Prior to FDA approval, the COVID-19 vaccines were evaluated in many thousands of patients first by conducting clinical trials. Clinical trials are closely monitored research programs conducted with patients to see if a new drug or medical treatment is effective. The trials were conducted according to strict standards set forth by the FDA in June 2020. The Food and Drug Administration (or FDA) provided an Emergency Use Authorization (EUA) to use the vaccines because the research showed the vaccines are highly effective in preventing COVID-19 in adults. The research findings in the COVID-19 vaccine trials were proven to have minimal side effects and be highly effective in preventing COVID-19 in adults.

The CDC and FDA have recommended that use of Johnson & Johnson’s Janssen (J&J/Janssen) COVID-19 Vaccine resume in the United States, effective April 23, 2021. However, women younger than 50 years old should especially be aware of the rare risk of blood clots with low platelets after vaccination, and that other COVID-19 vaccines are available where this risk has not been seen. If you received a J&J/Janssen vaccine, here is what you need to know. Read the CDC/FDA statement.

After receiving the Johnson & Johnson Janssen COVID-19 vaccine, monitor for any of the following symptoms between four to 28 days after being vaccinated:

  • Severe or persistent headache
  • Severe or persistent blurry vision
  • Shortness of breath
  • Chest pain
  • Persistent abdominal pain
  • New severe swelling, pain, or color change of the arm or leg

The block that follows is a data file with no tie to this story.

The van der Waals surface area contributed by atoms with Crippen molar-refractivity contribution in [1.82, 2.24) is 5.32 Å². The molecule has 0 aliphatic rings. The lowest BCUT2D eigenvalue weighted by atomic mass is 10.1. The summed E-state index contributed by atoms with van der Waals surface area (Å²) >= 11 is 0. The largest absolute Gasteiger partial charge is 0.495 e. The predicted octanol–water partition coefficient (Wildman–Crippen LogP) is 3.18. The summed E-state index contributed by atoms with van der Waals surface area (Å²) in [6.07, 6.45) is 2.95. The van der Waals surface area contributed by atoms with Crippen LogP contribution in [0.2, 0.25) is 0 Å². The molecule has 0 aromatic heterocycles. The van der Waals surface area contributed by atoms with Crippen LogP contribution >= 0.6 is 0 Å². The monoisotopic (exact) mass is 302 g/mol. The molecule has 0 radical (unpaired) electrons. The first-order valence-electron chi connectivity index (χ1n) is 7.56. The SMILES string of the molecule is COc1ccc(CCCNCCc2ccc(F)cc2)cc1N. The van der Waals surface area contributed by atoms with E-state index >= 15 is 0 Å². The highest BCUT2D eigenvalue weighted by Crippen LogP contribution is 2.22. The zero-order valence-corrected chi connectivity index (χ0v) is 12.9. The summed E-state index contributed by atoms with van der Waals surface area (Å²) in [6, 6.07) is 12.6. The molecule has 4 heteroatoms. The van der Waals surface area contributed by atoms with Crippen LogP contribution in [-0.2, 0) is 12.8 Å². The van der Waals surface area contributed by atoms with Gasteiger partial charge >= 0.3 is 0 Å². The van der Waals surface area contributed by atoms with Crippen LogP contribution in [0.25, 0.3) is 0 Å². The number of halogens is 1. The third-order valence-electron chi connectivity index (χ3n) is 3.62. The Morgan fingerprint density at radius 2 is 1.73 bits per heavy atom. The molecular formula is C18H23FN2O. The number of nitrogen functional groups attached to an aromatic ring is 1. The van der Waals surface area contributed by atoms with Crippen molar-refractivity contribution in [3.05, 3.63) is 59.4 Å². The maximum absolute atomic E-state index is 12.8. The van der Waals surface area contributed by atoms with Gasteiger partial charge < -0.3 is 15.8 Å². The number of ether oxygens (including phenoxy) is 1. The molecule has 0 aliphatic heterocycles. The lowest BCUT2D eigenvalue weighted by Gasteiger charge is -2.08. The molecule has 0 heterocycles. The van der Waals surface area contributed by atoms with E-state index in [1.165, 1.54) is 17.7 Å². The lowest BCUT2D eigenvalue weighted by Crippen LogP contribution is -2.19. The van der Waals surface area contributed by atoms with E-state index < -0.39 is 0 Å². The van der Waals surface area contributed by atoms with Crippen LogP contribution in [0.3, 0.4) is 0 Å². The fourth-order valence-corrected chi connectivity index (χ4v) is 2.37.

• Abnormal bruising, reddish or purple spots or blood blisters under the skin

Call (855) YA-ANDALE / (855) 922-6325 for more information.

Persons who have received dermal fillers may develop swelling at or near the filler injection site. After receiving the Moderna or Pfizer COVID-19 vaccines, contact your medical provider if swelling develops at or near the filler injection site, usually in the face or lips.

The CDC and FDA encourage the public to report possible side effects (called adverse events) to the Vaccine Adverse Event Reporting System (VAERS). This national system collects these data to look for adverse events that are unexpected, appear to happen more often than expected, or have unusual patterns of occurrence. 

Learn about the difference between a vaccine side effect and an adverse event. Reports to VAERS help CDC monitor the safety of vaccines. Safety is a top priority. Health care providers will be required to report certain adverse events following vaccination to VAERS. Health care providers also have to adhere to any revised safety reporting requirements according to FDA’s conditions of authorized use throughout the duration of any Emergency Use Authorization; these requirements would be posted on the FDA’s website.

CDC is also implementing a new smartphone-based tool called v-safe to check-in on people’s health after they receive a COVID-19 vaccine. When you receive your vaccine, you should also receive a v-safe information sheet telling you how to enroll in v-safe. If you enroll, you will receive regular text messages directing you to surveys where you can report any problems or adverse reactions you have after receiving a COVID-19 vaccine.

Not everyone will experience side effects after the vaccine. If you have pain or discomfort, talk to your doctor about taking an over-the-counter medicine, such as ibuprofen, acetaminophen, or analgesics.

Myocarditis is inflammation of the heart muscle, and pericarditis is inflammation of the outer lining of the heart. The symptoms are chest pain, shortness of breath, or an abnormal heartbeat (fast, fluttering, or pounding). There have been some cases of males 16 and older getting myocarditis and pericarditis after their second dose of the Pfizer or Moderna vaccine. Most patients who received care quickly felt better.

Guillain Barré syndrome is a neurological disorder that damages nerve cells and causes muscle weakness in some people who have received the Janssen COVID-19 Vaccine. Out of the 12.8 million people who have received the Janssen vaccine, there have only been 100 people suspected of getting Guillain Barre Syndrome.